Established and developed thanks to the generosity of Milanese private collectors and philanthropists, the Collection of the Museo del Novecento is one of the important 20th century Italian art selections. The exhibition gathers approximately 400 works displayed in chronological order.
The initial date is 1902, the year of the Quarto Stato (The Fourth Estate) by Giuseppe Pellizza da Volpedo, to whom is dedicated an entire hall along the free access helical staircase.
Still-life with Guitar (Still-life with Mandolin) (1912) by Georges BraqueMuseo del Novecento
The Collection then begins with a tribute paid to international avant-garde movements, with paintings from the early 1900’s by Pablo Picasso, Georges Braque, Paul Klee, Kandinsky, and Amedeo Modigliani. The exhibition continues with Futurism, represented by a nucleus of artwork unique the world over, displaying Umberto Boccioni, Giacomo Balla, Fortunato Depero, Gino Severini, Carlo Carrà, and Ardengo Soffici.
Wald Bau (1919) by Paul KleeMuseo del Novecento
Ritratto di Paul Guillaume (Paul Guillame assis) (1916) by Amedeo ModiglianiMuseo del Novecento
Dinamismo di una testa di donna (1914) by Umberto BoccioniMuseo del Novecento
The Twenties and Thirties, moving between the Novecento movement and Abstract Art, develop through a sequence of solo art show ‘islands’ devoted to Giorgio de Chirico, Giorgio Morandi, Arturo Martini, and Fausto Melotti.
Room "Signs and Gesture of Art Informel"Museo del Novecento
On the third floor is a hall devoted to Alberto Burri and Art Informel by major Italian masters: Emilio Vedova, Giuseppe Capogrossi, Gastone Novelli, Tancredi, Carla Accardi, and Osvaldo Licini. The exhibition devoted to the Fifties and Sixties displays artwork by Piero Manzoni and the artists from the Azimuth group, from Enrico Castellani to Agostino Bonalumi.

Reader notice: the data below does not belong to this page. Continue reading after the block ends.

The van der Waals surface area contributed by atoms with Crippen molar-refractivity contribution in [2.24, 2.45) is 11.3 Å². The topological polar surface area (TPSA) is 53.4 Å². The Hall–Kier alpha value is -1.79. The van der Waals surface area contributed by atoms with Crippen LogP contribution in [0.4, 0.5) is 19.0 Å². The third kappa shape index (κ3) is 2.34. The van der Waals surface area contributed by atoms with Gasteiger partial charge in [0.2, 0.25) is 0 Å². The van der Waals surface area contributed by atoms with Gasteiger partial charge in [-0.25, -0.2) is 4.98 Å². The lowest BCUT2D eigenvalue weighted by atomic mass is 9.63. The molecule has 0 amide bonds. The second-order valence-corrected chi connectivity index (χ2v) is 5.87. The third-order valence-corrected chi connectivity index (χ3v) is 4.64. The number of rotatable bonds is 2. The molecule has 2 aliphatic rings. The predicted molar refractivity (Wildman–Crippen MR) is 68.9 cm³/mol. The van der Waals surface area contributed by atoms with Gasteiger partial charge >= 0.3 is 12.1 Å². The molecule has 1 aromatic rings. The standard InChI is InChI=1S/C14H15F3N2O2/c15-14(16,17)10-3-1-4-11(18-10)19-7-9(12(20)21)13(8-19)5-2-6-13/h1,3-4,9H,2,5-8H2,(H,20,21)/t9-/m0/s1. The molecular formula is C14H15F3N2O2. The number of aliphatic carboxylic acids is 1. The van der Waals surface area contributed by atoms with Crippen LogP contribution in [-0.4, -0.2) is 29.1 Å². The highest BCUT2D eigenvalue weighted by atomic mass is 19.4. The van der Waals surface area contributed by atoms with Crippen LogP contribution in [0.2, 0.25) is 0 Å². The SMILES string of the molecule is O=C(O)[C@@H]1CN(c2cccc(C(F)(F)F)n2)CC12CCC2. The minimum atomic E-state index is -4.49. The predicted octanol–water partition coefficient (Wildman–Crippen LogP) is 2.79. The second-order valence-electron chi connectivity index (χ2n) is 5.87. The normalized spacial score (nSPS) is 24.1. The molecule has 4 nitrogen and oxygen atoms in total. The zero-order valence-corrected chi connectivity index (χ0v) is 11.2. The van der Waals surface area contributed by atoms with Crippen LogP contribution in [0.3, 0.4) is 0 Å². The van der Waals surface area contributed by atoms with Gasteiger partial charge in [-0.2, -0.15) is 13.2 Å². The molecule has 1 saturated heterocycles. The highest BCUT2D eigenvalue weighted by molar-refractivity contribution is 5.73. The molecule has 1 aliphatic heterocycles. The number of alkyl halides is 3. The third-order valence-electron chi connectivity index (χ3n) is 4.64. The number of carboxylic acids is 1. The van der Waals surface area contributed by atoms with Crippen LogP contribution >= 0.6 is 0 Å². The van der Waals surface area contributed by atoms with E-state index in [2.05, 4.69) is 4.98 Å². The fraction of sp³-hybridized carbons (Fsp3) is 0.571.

The top floor of the Palazzo dell’Arengario is devoted entirely to Lucio Fontana. The Fontana Hall was designed as an environmental immersion work. The protagonists are the landmark Ceiling from 1956, initially created for the dining room of the Hotel del Golfo on the Island of Elba and granted by the Ministry of Cultural Heritage and Activities; the Neon owned by the Fondazione Fontana; and the Spatial Concepts from the 1950’s.
Walking on the suspended footbridge that connects the Museum to Palazzo Reale, visitors access the final section focusing on the Sixties and the experiments of Kinetic and Programmed Art, beginning with the sculpture by Bruno Munari entitled “AconaBicombì”. The last halls exhibit artwork by the T Group and large format paintings from Italian Pop Art and Analytical Painting. The exhibition concludes with a hall devoted to some of the major exponents of Italian Arte Povera (literally poor, basic art), from Luciano Fabro to Mario Merz, and from Gilberto Zorio to Giuseppe Penone.